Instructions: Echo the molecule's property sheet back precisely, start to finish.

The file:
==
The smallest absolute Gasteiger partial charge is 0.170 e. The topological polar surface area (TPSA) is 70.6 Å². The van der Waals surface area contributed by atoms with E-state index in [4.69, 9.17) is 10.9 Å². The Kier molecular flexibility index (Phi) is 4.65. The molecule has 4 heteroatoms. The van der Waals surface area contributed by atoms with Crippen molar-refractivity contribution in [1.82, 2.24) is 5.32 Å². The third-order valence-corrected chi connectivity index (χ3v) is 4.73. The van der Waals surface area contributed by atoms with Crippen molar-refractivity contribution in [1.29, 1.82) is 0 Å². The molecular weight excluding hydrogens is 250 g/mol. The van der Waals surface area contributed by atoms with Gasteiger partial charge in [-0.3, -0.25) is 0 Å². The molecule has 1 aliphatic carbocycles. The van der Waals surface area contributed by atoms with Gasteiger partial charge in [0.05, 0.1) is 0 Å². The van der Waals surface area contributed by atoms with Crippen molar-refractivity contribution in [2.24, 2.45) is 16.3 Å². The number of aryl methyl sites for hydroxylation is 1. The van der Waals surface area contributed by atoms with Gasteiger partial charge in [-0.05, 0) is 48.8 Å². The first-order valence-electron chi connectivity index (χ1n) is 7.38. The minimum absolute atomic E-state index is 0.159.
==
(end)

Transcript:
The smallest absolute Gasteiger partial charge is 0.170 e. The topological polar surface area (TPSA) is 70.6 Å². The van der Waals surface area contributed by atoms with E-state index in [4.69, 9.17) is 10.9 Å². The Kier molecular flexibility index (Phi) is 4.65. The molecule has 4 heteroatoms. The van der Waals surface area contributed by atoms with Crippen molar-refractivity contribution in [1.82, 2.24) is 5.32 Å². The third-order valence-corrected chi connectivity index (χ3v) is 4.73. The van der Waals surface area contributed by atoms with Crippen molar-refractivity contribution in [1.29, 1.82) is 0 Å². The molecular weight excluding hydrogens is 250 g/mol. The van der Waals surface area contributed by atoms with Gasteiger partial charge in [-0.3, -0.25) is 0 Å². The molecule has 1 aliphatic carbocycles. The van der Waals surface area contributed by atoms with Gasteiger partial charge in [0.05, 0.1) is 0 Å². The van der Waals surface area contributed by atoms with Crippen molar-refractivity contribution in [2.24, 2.45) is 16.3 Å². The number of aryl methyl sites for hydroxylation is 1. The van der Waals surface area contributed by atoms with Gasteiger partial charge in [-0.05, 0) is 48.8 Å². The first-order valence-electron chi connectivity index (χ1n) is 7.38. The minimum absolute atomic E-state index is 0.159.